Mopie loves children, we were informed. Adults are asked to sidle up to gorillas and not face them directly right away. But it’s OK for children. Last year at Halloween, Meese said Mopie was so fascinated by the visiting children in their costumes—who are these bizarre creatures?—that he stayed up long after his regular bedtime. He weighs about 450 pounds. When Mopie is tranquilized and moved out of his cage, it takes ten keepers to squeeze him through the door.

On to the orangutans.

"Now Bonnie here is very intelligent," Meese said. "These animals are smarter than people think. Bonnie walks on two feet most of the time. She’s 25, and she’s living with Junior. They have a son, Kiko."

Bonnie came straight up to the window to study us. Junior was just a pile of stringy orange hair in the corner, wrapped in a burlap blanket.

"Sometimes Bonnie makes herself a waterfall. She jams a straw into the waterspout to turn it on and get it to flow continuously. One morning we found her sitting under the waterspout with a piece of cardboard over her head like an awning."

Suddenly Junior decided to check us out. He got up and ambled over. He was enormous. His hair looked to be a yard long. A minute later he went back to curl up on his tarp and go to sleep. Junior is the one who famously ventured onto the O Line, the elevated wirewalk between ape houses, then, apparently undaunted, climbed down an electrified tower right onto the ground, much to the astonishment of Zoo staff and visitors. He was quickly darted by the vet.

Meese showed us a plastic gorilla skull with its inch-high ridges along the top. These hold in place the prodigious jaw muscles they need for chewing greens all day. They have canine teeth, too, for fighting.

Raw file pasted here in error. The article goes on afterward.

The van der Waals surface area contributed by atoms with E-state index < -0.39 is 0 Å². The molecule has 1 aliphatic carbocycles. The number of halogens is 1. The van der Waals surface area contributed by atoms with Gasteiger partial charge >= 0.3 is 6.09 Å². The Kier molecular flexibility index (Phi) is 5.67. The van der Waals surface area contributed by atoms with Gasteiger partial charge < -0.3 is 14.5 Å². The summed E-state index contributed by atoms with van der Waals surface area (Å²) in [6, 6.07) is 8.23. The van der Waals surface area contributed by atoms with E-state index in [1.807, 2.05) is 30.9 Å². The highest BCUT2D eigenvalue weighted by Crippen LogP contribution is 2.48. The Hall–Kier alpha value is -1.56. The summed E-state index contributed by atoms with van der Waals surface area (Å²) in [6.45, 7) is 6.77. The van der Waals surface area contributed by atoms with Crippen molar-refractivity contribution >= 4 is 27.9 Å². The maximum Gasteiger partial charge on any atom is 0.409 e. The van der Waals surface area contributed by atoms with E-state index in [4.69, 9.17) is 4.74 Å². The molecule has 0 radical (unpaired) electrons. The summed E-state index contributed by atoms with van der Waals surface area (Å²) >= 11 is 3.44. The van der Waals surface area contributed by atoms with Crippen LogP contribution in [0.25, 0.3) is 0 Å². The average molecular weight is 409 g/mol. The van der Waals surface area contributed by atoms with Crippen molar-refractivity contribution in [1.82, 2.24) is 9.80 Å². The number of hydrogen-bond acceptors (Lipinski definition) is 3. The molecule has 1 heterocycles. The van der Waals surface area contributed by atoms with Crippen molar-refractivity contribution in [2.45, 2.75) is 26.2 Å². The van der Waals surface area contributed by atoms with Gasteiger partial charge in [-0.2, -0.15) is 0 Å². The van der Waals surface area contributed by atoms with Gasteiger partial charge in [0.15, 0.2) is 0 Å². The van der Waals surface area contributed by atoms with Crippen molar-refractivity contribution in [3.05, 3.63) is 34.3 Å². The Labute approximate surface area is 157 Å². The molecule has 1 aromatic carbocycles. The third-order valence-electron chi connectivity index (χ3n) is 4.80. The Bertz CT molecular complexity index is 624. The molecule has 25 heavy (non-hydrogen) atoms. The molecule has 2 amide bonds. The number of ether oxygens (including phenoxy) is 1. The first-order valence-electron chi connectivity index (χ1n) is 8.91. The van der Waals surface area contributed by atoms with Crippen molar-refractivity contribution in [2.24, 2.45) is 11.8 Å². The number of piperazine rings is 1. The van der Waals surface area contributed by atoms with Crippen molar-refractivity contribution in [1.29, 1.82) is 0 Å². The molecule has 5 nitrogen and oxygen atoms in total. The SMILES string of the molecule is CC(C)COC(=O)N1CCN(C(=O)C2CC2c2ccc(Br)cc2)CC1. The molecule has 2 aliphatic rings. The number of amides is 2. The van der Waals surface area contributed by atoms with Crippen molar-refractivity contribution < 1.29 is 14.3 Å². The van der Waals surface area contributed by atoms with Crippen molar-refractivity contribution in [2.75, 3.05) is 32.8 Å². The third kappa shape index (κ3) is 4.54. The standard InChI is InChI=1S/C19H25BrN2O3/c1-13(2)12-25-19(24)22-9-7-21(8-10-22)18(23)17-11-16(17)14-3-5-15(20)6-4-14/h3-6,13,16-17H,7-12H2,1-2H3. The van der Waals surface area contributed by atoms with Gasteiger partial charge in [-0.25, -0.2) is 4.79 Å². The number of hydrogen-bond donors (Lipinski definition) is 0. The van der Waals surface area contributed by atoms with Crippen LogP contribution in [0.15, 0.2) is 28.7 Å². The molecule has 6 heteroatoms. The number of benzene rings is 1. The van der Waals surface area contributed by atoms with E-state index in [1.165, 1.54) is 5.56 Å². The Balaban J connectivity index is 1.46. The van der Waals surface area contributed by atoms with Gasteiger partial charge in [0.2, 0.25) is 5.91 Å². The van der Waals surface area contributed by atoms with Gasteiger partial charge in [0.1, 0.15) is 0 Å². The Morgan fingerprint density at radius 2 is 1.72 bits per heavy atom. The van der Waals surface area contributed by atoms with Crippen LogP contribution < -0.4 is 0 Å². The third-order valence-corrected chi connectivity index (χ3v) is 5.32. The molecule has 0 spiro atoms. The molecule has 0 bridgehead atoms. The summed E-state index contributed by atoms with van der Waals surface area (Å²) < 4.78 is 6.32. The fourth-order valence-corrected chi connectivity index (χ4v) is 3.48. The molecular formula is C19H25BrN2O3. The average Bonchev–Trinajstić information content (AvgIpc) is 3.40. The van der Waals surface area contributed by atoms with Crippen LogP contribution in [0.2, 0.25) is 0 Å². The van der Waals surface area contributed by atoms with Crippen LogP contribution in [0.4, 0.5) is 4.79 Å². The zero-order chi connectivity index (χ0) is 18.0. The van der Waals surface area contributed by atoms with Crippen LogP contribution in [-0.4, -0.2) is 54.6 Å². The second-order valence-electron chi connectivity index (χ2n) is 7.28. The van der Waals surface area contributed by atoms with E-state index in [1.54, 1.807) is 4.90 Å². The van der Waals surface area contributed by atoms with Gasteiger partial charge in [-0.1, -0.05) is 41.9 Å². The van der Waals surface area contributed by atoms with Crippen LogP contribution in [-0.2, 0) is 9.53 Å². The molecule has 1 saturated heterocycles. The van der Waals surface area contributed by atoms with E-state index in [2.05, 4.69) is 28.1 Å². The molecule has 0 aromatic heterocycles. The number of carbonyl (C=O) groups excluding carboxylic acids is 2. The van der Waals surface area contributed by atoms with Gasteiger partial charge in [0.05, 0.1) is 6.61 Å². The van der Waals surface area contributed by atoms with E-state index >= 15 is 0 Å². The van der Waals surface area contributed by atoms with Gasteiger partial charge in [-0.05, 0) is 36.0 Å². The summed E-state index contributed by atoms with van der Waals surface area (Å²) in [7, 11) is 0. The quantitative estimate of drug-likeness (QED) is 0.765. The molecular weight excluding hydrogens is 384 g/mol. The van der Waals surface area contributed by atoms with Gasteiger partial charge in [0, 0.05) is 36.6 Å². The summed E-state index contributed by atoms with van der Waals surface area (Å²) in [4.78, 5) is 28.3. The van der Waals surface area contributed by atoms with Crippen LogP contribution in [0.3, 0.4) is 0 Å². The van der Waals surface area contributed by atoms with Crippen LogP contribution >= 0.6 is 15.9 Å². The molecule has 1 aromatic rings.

After leaving the ape house, Debbie Brown led us out into the night to visit some of the outdoor nocturnals. We saw maras, huge rodents that appear to have been designed by committee: deer legs and cavy heads. There were macaques, a coati and a sleepy caracal with gleaming eyes named Martina, whose tall ears have tufts that help her slink unnoticed through the tall grasses.

People were beginning to peel off for the night as we headed on to see Gunnar and Selkie, the seals, and the sloth bears and the brown bear named Kiska, whom we awoke from a sound sleep. Kiska likes to show off her soccer skills with a large ball that she boots up a ramp, but not at night.

It was nearly 11. A hardy band headed for the elephants and the camels, but I headed for my tent. I could see the stars through the mesh, and as I lay in my sleeping bag the smell of the ground cloth brought back scenes of camping years ago with the children in places like Yosemite and Big Basin State Park.

Years ago, indeed. I had forgotten how hard the ground was. It kept me tossing until about 1 A.M.

It was not the lions that woke us all. It was the gibbons. They give long clarinetish hoots to tell the world "I am here and what you gonna do about it?" We crawled from the tents and ran for the coffee table.

Debbie Brown joined us at the breakfast buffet and shared this eye-opening story: some years ago an orangutan got loose. The keepers were running everywhere searching for her, and an alarm went out: Everyone go back to your cars! Well, a German couple visiting Washington were having a picnic on the grass. They heard the alarm but apparently did not understand English and did not heed the warning.

Pretty soon this orangutan comes shuffling down the path and stares at them. They figure this is one of those hands-on modern zoos and think nothing of it. Then the orangutan sits down on the blanket with them. They give her a sandwich. She takes them all. Well, OK.

Then a keeper rushes up. He does not panic. He offers the orang her favorite food, sugarless bubble gum. She takes it and goes off with the keeper, hand in hand, to her cage.

Hand in hand. That’s what I heard.

While Brown organized the younger campers for a scavenger hunt, I joined Linda and Jan for a walk. Linda slept the whole night, she said, thanks to an egg-crate sponge mattress. In the early quiet, before the crowds arrived, the animals seemed playful and alert. Two elephants gently butted head-to-head on a ramp: Was it a power thing or just a game? Walkers and joggers streamed through the Zoo in the dawn. We folded our tents and started for the parking lot.